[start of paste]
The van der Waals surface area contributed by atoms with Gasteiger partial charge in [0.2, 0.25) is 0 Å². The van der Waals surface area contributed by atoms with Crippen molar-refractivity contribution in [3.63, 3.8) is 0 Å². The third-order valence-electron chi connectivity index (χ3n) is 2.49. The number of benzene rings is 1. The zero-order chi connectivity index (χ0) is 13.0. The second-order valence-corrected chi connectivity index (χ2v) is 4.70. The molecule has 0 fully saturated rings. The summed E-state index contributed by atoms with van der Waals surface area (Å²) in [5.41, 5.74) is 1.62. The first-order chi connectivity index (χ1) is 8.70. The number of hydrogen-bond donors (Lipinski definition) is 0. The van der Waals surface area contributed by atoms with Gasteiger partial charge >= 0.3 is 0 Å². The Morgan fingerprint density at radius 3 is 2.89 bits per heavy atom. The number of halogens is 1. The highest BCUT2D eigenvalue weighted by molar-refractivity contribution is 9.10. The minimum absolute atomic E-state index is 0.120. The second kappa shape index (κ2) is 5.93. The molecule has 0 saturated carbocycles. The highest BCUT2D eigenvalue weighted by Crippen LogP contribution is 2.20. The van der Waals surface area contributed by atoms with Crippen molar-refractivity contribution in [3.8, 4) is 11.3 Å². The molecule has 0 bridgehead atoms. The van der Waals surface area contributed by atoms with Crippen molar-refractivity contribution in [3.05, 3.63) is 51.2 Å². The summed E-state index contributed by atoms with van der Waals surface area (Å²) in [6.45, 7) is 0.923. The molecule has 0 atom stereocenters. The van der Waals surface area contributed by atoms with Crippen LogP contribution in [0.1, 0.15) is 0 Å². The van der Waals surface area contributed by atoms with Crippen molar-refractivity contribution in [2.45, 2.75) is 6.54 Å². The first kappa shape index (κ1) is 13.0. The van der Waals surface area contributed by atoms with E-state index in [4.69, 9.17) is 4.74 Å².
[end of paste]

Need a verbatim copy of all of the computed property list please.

The van der Waals surface area contributed by atoms with Gasteiger partial charge in [0.2, 0.25) is 0 Å². The van der Waals surface area contributed by atoms with Crippen molar-refractivity contribution in [3.63, 3.8) is 0 Å². The third-order valence-electron chi connectivity index (χ3n) is 2.49. The number of benzene rings is 1. The zero-order chi connectivity index (χ0) is 13.0. The second-order valence-corrected chi connectivity index (χ2v) is 4.70. The molecule has 0 fully saturated rings. The summed E-state index contributed by atoms with van der Waals surface area (Å²) in [5.41, 5.74) is 1.62. The first-order chi connectivity index (χ1) is 8.70. The number of hydrogen-bond donors (Lipinski definition) is 0. The van der Waals surface area contributed by atoms with Gasteiger partial charge >= 0.3 is 0 Å². The Morgan fingerprint density at radius 3 is 2.89 bits per heavy atom. The number of halogens is 1. The highest BCUT2D eigenvalue weighted by molar-refractivity contribution is 9.10. The minimum absolute atomic E-state index is 0.120. The second kappa shape index (κ2) is 5.93. The molecule has 0 saturated carbocycles. The highest BCUT2D eigenvalue weighted by Crippen LogP contribution is 2.20. The van der Waals surface area contributed by atoms with Crippen molar-refractivity contribution in [3.8, 4) is 11.3 Å². The molecule has 0 bridgehead atoms. The van der Waals surface area contributed by atoms with Crippen molar-refractivity contribution in [3.05, 3.63) is 51.2 Å². The summed E-state index contributed by atoms with van der Waals surface area (Å²) in [6.45, 7) is 0.923. The molecule has 0 atom stereocenters. The van der Waals surface area contributed by atoms with Crippen LogP contribution in [0.1, 0.15) is 0 Å². The van der Waals surface area contributed by atoms with Crippen molar-refractivity contribution in [2.45, 2.75) is 6.54 Å². The first kappa shape index (κ1) is 13.0. The van der Waals surface area contributed by atoms with E-state index in [4.69, 9.17) is 4.74 Å².